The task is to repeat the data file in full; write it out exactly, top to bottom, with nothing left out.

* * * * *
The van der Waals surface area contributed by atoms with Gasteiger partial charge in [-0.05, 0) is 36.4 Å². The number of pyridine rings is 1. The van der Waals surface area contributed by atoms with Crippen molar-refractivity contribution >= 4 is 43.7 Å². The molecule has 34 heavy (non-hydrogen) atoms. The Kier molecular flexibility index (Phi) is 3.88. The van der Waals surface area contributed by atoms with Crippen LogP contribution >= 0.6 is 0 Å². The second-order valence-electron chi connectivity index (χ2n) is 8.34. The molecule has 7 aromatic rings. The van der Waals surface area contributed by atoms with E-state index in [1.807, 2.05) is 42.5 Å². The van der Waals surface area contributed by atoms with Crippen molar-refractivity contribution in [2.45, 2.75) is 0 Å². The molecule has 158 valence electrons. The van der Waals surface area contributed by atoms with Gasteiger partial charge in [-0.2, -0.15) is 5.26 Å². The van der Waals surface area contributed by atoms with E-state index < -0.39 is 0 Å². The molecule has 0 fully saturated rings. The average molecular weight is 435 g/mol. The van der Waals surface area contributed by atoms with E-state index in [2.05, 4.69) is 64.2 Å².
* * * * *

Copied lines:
The van der Waals surface area contributed by atoms with Gasteiger partial charge in [-0.05, 0) is 36.4 Å². The number of pyridine rings is 1. The van der Waals surface area contributed by atoms with Crippen molar-refractivity contribution >= 4 is 43.7 Å². The molecule has 34 heavy (non-hydrogen) atoms. The Kier molecular flexibility index (Phi) is 3.88. The van der Waals surface area contributed by atoms with Crippen LogP contribution >= 0.6 is 0 Å². The second-order valence-electron chi connectivity index (χ2n) is 8.34. The molecule has 7 aromatic rings. The van der Waals surface area contributed by atoms with E-state index in [1.807, 2.05) is 42.5 Å². The van der Waals surface area contributed by atoms with Crippen molar-refractivity contribution in [2.45, 2.75) is 0 Å². The molecule has 158 valence electrons. The van der Waals surface area contributed by atoms with Gasteiger partial charge in [-0.2, -0.15) is 5.26 Å². The van der Waals surface area contributed by atoms with E-state index < -0.39 is 0 Å². The molecule has 0 fully saturated rings. The average molecular weight is 435 g/mol. The van der Waals surface area contributed by atoms with E-state index in [2.05, 4.69) is 64.2 Å².